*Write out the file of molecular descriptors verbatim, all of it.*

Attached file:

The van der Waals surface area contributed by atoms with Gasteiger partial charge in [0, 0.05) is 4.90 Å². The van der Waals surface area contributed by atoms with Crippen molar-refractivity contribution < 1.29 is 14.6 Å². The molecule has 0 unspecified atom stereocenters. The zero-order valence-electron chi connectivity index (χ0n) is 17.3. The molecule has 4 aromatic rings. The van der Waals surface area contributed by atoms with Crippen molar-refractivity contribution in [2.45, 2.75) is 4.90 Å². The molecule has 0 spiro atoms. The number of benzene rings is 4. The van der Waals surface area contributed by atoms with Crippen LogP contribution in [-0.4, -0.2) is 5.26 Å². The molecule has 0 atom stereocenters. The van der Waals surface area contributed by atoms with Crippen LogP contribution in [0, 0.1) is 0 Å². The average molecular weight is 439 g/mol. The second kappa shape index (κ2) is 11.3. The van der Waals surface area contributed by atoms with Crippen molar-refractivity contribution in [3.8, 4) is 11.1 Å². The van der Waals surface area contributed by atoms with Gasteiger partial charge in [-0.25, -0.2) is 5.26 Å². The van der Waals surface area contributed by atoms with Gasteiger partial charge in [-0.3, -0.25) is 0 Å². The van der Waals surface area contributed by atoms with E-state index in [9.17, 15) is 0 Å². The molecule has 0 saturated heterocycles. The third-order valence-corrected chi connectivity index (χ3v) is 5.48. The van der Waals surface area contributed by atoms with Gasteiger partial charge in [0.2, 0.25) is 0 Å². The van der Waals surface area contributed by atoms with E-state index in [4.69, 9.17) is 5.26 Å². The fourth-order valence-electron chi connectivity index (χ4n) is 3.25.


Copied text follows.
The van der Waals surface area contributed by atoms with Gasteiger partial charge in [0, 0.05) is 4.90 Å². The van der Waals surface area contributed by atoms with Crippen molar-refractivity contribution < 1.29 is 14.6 Å². The molecule has 0 unspecified atom stereocenters. The zero-order valence-electron chi connectivity index (χ0n) is 17.3. The molecule has 4 aromatic rings. The van der Waals surface area contributed by atoms with Crippen molar-refractivity contribution in [2.45, 2.75) is 4.90 Å². The molecule has 0 spiro atoms. The number of benzene rings is 4. The van der Waals surface area contributed by atoms with Crippen LogP contribution in [-0.4, -0.2) is 5.26 Å². The molecule has 0 atom stereocenters. The van der Waals surface area contributed by atoms with Crippen LogP contribution in [0, 0.1) is 0 Å². The average molecular weight is 439 g/mol. The second kappa shape index (κ2) is 11.3. The van der Waals surface area contributed by atoms with Crippen molar-refractivity contribution in [3.8, 4) is 11.1 Å². The van der Waals surface area contributed by atoms with Gasteiger partial charge in [-0.25, -0.2) is 5.26 Å². The van der Waals surface area contributed by atoms with Gasteiger partial charge in [-0.3, -0.25) is 0 Å². The van der Waals surface area contributed by atoms with E-state index in [9.17, 15) is 0 Å². The molecule has 0 saturated heterocycles. The third-order valence-corrected chi connectivity index (χ3v) is 5.48. The van der Waals surface area contributed by atoms with Gasteiger partial charge in [0.2, 0.25) is 0 Å². The van der Waals surface area contributed by atoms with E-state index in [4.69, 9.17) is 5.26 Å². The fourth-order valence-electron chi connectivity index (χ4n) is 3.25.